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Tuesday, September 16, 2008

lessons from AIG Insolvency , LEH Bankruptcy Crisis: Timing of Purchases of Penny Stocks of Major Companies

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As we predicted on this blog on the night of Sunday to Tuesday, Barclay's is going back to take (at least) partly LEH. We also announced that we planned a purchase of LEH stock (We did it on Elite trader forum, for the main reason to see the reaction of experts over there). To our surprise the majority do not understand some basic principles on whether and how to buy stock of major companies that have become penny stocks.

Here is the copy of the post of Monday:

"As I wrote in RFT's blog, last night (Sunday to Monday), I read various reports and came to the conclusion that the LEH situation, and the previous week buyers retreat were a tactical move, to sell LEH to Barclays later.

I placed an order to buy LEH (penny) stock. (A cheap call options, with high risk).

What do you think? who is onboard?"

There were various responses, ranging from mockery (sometimes insults), but there were also few thoughtful comments. Some from people whom I believe are smart money, and are intelligent and experienced.

But here are some principles that I would like to touch upon (the complete discussion and coverage of principles will be written in a special report to be given to those who request it. Email address is below).

Principle 1:

Never buy the stock before the bankruptcy news is out. You do this because you want the component in the stock price that relates to the probability of no bankruptcy to be filtered out of the stock.

Therefore you buy the stock only towards the end of the day after the bankruptcy has been announced.

In the case of LEH, you buy towards the end of Monday. Price was around $0.16

Principle 2:

Using principle one, using the close prices on the days before bankruptcy announcement and after bankruptcy announcement, you can actually derive the value of the no bankruptcy scenario. You can think of this value as the probability of no bankruptcy times the incremental value of stock under no bankruptcy condition. This a bit more evolved, but I just wanted to get you to think more. Now the interesting part is next.

The price after bankruptcy announcement is interesting. It represents the price of a perpetual call option at strike zero, with however the knoweledge that we know have which is that LEH is already in bankruptcy.

What does then the price roughly represent. Let us look at a simple model. The stock now can either be worthless or worth something with a probability (let's call it q). The LEH price ($0.16) can then be thoughtly of as: 0*(1-q) + q*(X), where X it the price of the stock under the assumption of the stock will not be worthless.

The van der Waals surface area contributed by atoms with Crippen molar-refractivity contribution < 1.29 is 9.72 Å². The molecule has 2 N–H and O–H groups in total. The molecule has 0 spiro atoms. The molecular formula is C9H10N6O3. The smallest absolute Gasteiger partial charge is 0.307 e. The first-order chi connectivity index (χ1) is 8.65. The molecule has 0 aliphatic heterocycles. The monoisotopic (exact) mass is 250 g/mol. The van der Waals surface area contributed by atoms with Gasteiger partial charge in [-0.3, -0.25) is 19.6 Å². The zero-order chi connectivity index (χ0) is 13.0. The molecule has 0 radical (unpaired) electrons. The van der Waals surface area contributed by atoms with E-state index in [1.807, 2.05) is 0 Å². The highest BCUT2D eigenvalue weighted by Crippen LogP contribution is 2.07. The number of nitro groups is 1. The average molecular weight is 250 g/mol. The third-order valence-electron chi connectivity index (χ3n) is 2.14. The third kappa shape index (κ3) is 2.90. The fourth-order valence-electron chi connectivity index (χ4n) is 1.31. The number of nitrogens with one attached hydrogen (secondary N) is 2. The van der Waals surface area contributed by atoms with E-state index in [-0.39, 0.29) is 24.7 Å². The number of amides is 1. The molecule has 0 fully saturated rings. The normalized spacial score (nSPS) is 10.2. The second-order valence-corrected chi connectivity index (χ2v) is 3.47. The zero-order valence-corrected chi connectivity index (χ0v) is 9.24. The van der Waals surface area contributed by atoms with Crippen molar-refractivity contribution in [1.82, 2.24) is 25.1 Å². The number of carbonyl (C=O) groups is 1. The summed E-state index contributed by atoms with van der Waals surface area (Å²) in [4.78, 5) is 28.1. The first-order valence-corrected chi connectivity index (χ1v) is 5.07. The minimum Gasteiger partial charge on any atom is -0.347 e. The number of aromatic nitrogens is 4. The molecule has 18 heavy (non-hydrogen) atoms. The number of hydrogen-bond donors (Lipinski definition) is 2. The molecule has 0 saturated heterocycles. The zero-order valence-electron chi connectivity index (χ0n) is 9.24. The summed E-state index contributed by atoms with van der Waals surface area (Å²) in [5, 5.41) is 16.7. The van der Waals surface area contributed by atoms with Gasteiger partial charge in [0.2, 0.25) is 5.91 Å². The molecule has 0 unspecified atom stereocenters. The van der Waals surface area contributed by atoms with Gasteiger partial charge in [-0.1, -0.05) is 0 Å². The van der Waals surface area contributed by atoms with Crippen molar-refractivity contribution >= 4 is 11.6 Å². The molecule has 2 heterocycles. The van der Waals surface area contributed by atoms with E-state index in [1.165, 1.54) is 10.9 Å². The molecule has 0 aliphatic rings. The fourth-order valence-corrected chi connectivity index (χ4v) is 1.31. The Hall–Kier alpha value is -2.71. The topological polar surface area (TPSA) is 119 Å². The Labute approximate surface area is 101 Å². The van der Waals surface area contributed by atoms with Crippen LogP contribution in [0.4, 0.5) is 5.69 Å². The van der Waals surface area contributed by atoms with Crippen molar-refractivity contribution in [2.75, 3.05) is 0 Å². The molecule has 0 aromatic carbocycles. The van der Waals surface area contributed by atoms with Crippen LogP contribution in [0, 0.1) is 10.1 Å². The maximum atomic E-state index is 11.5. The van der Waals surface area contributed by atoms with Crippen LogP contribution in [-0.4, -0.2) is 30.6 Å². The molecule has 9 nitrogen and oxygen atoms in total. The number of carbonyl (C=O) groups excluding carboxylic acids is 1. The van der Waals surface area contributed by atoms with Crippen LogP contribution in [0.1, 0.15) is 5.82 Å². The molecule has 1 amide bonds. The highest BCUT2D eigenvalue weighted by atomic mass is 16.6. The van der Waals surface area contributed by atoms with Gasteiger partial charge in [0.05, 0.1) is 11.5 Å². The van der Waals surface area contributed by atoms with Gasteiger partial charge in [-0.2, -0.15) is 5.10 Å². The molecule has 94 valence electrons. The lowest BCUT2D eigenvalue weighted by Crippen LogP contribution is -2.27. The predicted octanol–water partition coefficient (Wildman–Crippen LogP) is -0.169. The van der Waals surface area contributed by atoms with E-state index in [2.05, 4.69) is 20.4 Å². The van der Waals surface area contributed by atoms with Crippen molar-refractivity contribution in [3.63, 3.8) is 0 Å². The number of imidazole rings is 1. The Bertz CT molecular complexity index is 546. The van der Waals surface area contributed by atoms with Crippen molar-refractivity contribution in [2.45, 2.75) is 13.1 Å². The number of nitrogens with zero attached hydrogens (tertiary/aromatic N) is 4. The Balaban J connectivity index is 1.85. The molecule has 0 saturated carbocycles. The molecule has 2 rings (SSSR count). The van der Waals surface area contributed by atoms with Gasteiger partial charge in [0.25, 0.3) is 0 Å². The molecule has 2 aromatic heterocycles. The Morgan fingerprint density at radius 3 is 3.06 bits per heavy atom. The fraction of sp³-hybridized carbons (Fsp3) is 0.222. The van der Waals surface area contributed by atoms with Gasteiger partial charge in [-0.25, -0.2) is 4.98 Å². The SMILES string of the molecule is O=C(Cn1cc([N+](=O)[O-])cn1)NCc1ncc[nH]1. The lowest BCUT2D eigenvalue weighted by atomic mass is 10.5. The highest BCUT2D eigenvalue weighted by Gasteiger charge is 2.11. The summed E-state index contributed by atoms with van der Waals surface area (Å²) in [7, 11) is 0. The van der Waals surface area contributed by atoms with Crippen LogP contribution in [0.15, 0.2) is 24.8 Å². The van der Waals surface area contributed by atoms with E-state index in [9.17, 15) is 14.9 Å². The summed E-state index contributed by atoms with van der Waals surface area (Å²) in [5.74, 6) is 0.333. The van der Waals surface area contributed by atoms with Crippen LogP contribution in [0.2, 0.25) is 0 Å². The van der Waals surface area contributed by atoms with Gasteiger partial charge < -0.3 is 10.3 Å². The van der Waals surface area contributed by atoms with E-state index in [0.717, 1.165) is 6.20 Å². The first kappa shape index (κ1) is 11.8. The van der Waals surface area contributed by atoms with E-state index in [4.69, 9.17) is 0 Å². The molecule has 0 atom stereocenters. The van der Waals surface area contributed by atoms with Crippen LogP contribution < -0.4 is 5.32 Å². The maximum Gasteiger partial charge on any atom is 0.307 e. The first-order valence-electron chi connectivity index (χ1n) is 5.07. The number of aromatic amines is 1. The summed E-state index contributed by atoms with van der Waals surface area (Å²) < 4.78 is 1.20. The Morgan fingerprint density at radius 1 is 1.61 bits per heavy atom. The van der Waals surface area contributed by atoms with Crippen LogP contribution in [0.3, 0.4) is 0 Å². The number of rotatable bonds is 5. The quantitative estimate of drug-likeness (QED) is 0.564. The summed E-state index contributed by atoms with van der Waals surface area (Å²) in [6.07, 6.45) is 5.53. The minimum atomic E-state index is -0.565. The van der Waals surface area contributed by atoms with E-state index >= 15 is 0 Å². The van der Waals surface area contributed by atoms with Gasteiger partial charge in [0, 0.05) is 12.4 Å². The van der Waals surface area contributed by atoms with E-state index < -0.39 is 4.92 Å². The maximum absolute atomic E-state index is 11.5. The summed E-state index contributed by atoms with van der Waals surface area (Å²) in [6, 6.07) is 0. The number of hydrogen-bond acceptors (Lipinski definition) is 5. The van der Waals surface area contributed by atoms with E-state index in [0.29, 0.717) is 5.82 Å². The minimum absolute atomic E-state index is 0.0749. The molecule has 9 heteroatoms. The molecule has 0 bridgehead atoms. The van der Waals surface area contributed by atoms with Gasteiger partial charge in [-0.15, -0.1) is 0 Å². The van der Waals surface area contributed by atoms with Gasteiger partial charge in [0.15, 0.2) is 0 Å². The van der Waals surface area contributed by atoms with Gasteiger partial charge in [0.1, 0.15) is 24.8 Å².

Therefore if we decide to buy LEH at $0.16, we are essentially buying q*X. Bankruptcy takes time to resolve, and buying may emergy. Therefore if there are any suprises to come, it would be that the probability Q (in Q*X) or its estimation by the market would rise in value.

The next question is, what could the value of X and Q be? This leads us to principle 3.

Principle 3:

Unless any other penny stocks, LEH and AIG stocks have option chains. This represents valuable information. The reason is that we can calculate from options prices and implied volatilities, the options estimation of the value of Q.

If we now know a rough approximate (or just some bounds on Q), we can make estimations on X.

Remember that our rewards is X-Q*X, which is (1-Q)X. This is very important to understand and internalize.

Principle 4:

Option pricing tells us that the estimation of Q also depends on the time horizon we take. (it is called time skew). It furthers tells us that the estimation of Q has a large variance compared to Q.

Principle 5:

A consequence of principle 4 is that we should sell volatility premium in going long the stock. One should therefore sell an ITM put or equivalently buy and write an OTM covered call. In addition one should average once's entry because of changes in the estimation of Q as a function of changes in price (but this aspect is less important if one were use options in implementing the long stock scenario).

The above have a sublist of principles that I would like to touch upon. As stated above, the complete discussion and coverage of principles will be written in a special report to be given to those who request it. Email address is below. Please put Penny Stock Report in the subject line).

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Happy trading,


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May 25, 2010 at 6:28 AM  

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